Today I have a personalized newspaper that's continuously updated twenty-four hours a day (from The Wall Street Journal Interactive) and I receive lots of alerts and notices in my e-mail letting me know about new products or news items that I've asked to be notified about. For example, Hewlett-Packard's SmartFriend sends me a note anytime something in which I've expressed an interest is posted on HP's Web site. I get e-mail from Amazon.com every time a new book in my field is listed. And I get a mailing about discount airfares from American Airlines each week. Do I feel overwhelmed? No--these are all alerts I've asked for. I know what they are, and I can turn them off at any time. I like the personal service these companies are offering. It helps cement my relationship with them.
Can You Afford Not to Make It Easy for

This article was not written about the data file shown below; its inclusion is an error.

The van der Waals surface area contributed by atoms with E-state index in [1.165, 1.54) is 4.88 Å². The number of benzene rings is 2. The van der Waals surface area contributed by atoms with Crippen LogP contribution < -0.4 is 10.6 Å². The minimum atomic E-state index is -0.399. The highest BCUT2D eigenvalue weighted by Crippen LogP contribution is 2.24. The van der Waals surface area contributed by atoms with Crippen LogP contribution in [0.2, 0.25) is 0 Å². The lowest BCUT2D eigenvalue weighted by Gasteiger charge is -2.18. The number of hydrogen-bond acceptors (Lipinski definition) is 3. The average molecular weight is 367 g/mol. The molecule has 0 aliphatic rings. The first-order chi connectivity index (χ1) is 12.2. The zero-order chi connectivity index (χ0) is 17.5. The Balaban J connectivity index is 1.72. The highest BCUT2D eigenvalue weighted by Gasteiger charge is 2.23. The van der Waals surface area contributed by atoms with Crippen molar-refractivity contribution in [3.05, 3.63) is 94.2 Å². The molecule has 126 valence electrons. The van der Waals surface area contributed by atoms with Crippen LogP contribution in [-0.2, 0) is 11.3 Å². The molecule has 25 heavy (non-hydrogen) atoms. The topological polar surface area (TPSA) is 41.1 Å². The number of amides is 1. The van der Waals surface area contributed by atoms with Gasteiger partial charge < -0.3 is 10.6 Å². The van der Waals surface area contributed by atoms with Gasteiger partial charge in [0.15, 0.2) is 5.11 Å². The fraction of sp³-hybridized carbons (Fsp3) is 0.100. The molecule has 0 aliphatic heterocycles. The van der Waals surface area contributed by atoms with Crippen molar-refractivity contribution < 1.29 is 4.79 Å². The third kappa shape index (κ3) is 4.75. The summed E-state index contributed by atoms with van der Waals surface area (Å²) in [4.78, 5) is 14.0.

So why am I telling you all these mundane details about my dealings with different organizations? I want you to think about your life. Think about the organizations and people you deal with in your different roles as a consumer, parent, taxpayer, businessperson, purchaser, or influencer of buying decisions. When do you enjoy these interactions? When do you find them a hassle?
If you're like me, you enjoy dealing with organizations that respect your time, treat you as a valued customer, cater to your individual needs, and reassure you at the same time they're fulfilling their promises. When they can't fulfill, they make it up to you with panache. You continue to feel good about your relationship with them.